MONDAY, 19 SEPTEMBER 2011

Airman

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Airman
by Eoin Colfer
written for ages 11-14 | recommended
published in 2009 (2008) | Hyperion Books | 416 pages


Conor Broekhart was born to fly. He spends his days dreaming of flight as he fences with his tutor and explores the castle of the Saltee Islands with his friend Isabella. Then Conor is brought tragically back down to earth when he discovers a plot to overthrow the king. Now he must grow up quickly if he wants to save his friend, his family and his country.

It is strange that Airman has received markedly less publicity than Colfer's Artemis Fowl series. In my opinion, Airman surpasses Artemis Fowl in many aspects, from language to character development. Conor does not remain a stereotypical hero. Instead, he gradually grows into a young man who is both human and admirable. It is also clear that Colfer knows his setting well. Though the Saltee Islands have been uninhabited for a little more than a hundred years, the author brings the islands to vivid and richly historical life. Colfer weaves betrayal, conspiracy, family and… click here to read whole article and make comments


 

FRIDAY, 16 SEPTEMBER 2011

The Dagger Quick

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The Dagger Quick
by Brian Eames
written for ages 9-12 | highly recommended
published in 2011 | Simon & Schuster/Paula Wiseman Books | 336 pages


Twelve-year-old Kitto Wheale is no stranger to hardship. Born with a club leg, he has been the unwilling recipient of the abuse, disdain and pity of nearly everyone in his hometown of Falmouth, England. His father Frederick has determined that Kitto will become a cooper like himself: a respectable and steady profession. Kitto finds this decision unfair, for he longs to be a sailor. Just the same, as his uncle tells him, "Fair describes a good woman, Kitto. Not life."

And who is this mysterious uncle who materializes one evening at the Wheale shop? None other than the pirate Captain William Quick. His appearance disturbs Frederick Wheale, and Kitto soon learns why. Both Frederick and William have a past that Frederick would like to forget, and William cannot escape. Captain Quick's arrival in Falmouth throws Kitto and his family into grave danger. After spending his childhood longing for adventure, Kitto regrets the loss of security that life on the high… click here to read whole article and make comments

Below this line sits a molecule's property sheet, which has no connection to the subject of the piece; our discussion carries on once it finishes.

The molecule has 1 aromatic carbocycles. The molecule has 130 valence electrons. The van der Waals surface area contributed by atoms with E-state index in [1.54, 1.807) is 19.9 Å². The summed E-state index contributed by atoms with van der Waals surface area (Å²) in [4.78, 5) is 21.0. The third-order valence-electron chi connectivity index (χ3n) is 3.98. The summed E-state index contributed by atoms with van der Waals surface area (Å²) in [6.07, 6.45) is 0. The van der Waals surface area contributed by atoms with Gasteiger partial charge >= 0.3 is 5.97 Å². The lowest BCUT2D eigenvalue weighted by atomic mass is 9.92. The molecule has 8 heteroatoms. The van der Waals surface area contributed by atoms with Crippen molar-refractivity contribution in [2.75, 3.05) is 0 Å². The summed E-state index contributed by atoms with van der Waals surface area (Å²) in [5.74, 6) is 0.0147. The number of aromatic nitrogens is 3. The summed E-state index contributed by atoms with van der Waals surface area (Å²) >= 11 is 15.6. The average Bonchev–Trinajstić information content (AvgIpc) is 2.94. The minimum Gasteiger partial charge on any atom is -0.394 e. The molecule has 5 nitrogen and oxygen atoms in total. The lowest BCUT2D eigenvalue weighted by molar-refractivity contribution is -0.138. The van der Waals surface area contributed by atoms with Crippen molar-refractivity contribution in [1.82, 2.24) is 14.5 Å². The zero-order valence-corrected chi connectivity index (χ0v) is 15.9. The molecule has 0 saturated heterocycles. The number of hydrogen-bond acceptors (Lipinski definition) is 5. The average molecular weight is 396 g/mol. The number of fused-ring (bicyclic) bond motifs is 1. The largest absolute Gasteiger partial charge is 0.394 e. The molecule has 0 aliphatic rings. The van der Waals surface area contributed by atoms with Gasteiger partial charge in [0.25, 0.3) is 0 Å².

TUESDAY, 13 SEPTEMBER 2011

Toby Alone

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Toby Alone
by Timothee de Fombelle
written for ages 11-14 | highly recommended
published in 2009 | Candlewick | 400 pages


Toby Lolness is one and a half millimetres tall and on the run. His father, a brilliant scientist, has made a discovery that threatens the evil plans of Joe Mitch. Toby must now stay free in order to save his parents, his people and the tree which is their world.

A satisfyingly original story, told partly in flashbacks, Toby Alone combines an addictive and fast paced adventure with learning, as the world of the Tree subtly mirrors our own. The author successfully weaves politics, love, family and a deep knowledge of the human condition into the character driven plot. Each character, from Toby's father Sim Lolness to the potentially tyrannical Leo Blue, has a background and a well developed personality that is essential to the progression of the narrative. The result is a cast of characters who are in no way stereotypical; characters that each have the ability to teach the readers something about the way human beings tick.

Toby… click here to read whole article and make comments


 

FRIDAY, 9 SEPTEMBER 2011

Dark Emperor & Other Poems of the Night

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Dark Emperor & Other Poems of the Night
by Joyce Sidman (illustrator, Rich Allen)
written for ages 7-10 | highly recommended
published in 2010 | Houghton Mifflin Books for Children | 32 pages